Rocket engines and fuel cells were two technologies that got a boost from the NASA Moon programme. E&T talks to the engineers who were there.
The Apollo programme was a triumph of management in meeting the enormously difficult systems engineering and technological integration requirements. James E Webb, the Nasa administrator at the height of the programme between 1961 and 1968, always contended that Apollo was much more a management exercise than anything else, and that the technological challenge, while sophisticated and impressive, was always within grasp.
Two of the key components on the momentous voyage were the rocket engines that hurled the Saturn V launch vehicle into space and brought it home safely, and the fuel cells that provided power during the long voyage.
From 1967 to 1973, there were 12 Apollo flights powered by the Saturn V launch vehicle, which contained 30 to 34 rocket engines designed, developed and manufactured by the company now known as Pratt & Whitney Rocketdyne.
Apollo 11, the first to land men on the Moon, used 30 Rocketdyne engines. Five F-1 booster engines provided 7.5 million pounds of first-stage thrust. Five J-2 engines boosted the second stage with over a million pounds of thrust. The third stage used a single J-2 engine to place Apollo 11 in Earth orbit and then, with a second burn, out of orbit on the way to the Moon. Nineteen smaller engines were used to provide propellant settling, reaction control steering, and the all important lunar ascent to rendezvous with the command capsule in Moon orbit.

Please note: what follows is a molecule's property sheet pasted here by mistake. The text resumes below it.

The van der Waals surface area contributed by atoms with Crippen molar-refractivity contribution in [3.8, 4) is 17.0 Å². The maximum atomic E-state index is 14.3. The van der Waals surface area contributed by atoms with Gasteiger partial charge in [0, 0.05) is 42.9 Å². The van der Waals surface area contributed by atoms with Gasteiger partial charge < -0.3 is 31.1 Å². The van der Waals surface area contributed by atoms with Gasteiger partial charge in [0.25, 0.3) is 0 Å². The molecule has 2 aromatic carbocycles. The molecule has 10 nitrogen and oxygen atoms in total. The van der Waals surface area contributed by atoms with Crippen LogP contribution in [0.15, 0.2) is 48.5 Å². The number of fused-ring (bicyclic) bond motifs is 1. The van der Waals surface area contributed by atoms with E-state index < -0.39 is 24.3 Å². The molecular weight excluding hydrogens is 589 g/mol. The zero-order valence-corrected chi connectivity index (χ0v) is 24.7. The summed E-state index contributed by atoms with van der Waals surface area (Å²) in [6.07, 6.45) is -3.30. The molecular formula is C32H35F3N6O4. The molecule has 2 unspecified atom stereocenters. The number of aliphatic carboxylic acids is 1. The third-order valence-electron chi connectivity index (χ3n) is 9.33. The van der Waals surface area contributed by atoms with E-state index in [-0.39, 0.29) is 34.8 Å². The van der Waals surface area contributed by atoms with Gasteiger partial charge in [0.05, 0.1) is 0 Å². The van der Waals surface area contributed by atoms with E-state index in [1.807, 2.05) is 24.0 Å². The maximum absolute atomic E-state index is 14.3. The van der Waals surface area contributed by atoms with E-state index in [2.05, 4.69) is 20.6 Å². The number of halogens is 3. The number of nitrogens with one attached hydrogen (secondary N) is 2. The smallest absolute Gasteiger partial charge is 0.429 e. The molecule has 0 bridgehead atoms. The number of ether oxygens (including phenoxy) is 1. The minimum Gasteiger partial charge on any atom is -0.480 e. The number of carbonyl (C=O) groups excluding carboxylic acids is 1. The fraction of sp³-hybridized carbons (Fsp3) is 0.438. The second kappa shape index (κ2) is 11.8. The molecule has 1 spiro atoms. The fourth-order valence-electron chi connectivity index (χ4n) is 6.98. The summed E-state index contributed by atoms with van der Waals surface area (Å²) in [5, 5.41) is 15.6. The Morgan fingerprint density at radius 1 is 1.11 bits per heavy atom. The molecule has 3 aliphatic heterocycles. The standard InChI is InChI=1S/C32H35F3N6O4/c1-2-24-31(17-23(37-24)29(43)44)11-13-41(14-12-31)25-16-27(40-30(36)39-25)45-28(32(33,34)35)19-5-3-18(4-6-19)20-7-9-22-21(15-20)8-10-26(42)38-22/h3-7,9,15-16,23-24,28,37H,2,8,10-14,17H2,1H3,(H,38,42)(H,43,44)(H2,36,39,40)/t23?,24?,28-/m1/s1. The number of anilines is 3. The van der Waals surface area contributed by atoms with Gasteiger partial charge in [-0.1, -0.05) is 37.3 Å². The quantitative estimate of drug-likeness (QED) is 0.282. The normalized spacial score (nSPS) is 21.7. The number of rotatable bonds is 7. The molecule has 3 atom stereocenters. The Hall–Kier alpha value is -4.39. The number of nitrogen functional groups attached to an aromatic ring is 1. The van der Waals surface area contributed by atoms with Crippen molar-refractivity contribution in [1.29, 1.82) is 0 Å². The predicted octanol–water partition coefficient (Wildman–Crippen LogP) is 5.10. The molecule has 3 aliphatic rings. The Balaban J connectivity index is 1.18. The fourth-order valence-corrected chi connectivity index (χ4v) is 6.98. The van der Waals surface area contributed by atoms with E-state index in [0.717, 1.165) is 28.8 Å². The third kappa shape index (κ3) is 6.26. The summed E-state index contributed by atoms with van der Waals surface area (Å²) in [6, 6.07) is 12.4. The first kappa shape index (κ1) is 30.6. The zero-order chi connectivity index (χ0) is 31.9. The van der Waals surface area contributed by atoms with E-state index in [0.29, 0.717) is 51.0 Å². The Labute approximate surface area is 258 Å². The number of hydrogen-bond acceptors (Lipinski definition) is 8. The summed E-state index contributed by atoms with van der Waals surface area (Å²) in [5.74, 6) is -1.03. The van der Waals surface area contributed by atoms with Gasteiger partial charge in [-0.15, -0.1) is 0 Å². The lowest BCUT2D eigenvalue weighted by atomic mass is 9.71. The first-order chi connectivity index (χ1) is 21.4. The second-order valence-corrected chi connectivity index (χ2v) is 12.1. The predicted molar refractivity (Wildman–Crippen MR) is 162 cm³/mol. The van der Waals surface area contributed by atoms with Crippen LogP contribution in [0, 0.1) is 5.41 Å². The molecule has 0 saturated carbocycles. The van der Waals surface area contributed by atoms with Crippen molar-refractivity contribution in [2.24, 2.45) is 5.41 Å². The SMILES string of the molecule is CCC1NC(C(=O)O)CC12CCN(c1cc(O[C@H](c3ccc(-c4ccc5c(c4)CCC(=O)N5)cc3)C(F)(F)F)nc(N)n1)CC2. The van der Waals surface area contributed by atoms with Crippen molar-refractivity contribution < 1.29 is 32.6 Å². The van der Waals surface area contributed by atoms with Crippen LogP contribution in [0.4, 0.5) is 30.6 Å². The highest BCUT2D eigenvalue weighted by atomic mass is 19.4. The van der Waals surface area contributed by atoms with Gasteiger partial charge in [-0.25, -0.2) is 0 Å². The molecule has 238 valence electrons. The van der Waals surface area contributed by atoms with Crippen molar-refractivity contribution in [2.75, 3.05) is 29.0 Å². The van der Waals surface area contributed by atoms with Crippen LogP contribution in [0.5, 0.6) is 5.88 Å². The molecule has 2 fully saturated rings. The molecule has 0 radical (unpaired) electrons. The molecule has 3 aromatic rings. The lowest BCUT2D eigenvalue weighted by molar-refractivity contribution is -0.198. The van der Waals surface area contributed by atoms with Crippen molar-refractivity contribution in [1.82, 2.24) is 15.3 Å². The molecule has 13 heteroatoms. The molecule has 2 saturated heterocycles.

A man that cut his teeth on the Apollo project 40 years ago was Bob Biggs, now a principal engineer at the company. Biggs began his career at Rocketdyne in 1957 as a performance analysis engineer on the Jupiter intermediate range ballistic missile programme. He was transferred to the F-1 programme in 1960, a year before the first engine test.
"My first assignment was to develop procedures for starting the engine," Biggs explains. "I was assigned to the F-1 engine system project office for nine years and held the positions of lead development engineer, engineering supervisor and development project engineer."
Keeping it simple
From the outset, simplicity was the major guiding principle of the F-1 design. It was originally defined as a single thrust chamber rocket engine that would burn liquid oxygen (LOX) and kerosene (RP 1), based as much as possible on proven technology.
The major challenge at the beginning of the programme was the engine's sheer size. A giant by even today's standards, the F-1 is almost 20ft long, over 12ft across and weighs over nine tonnes. The delivered thrust of 1.5 million pounds was 10 times as high as the highest thrust production engine and the chamber pressure exceeded current pressures by a factor of two.
Although the giant engine was simple, it was not developed without problems. "Its very 'bigness' created a brand new territory for technical problems," Biggs says. "Despite the similarities in functions, there was such a quantum jump in size that some things simply could not be scaled up from the earlier smaller engines."
The most significant problem was also the most expected one and yet the most difficult to resolve. Combustion technology and injector design were more art than science in the late 1950s. Stable combustion was achieved by trial and error design changes, followed by long test programmes to accumulate adequate statistical data to have confidence in the design.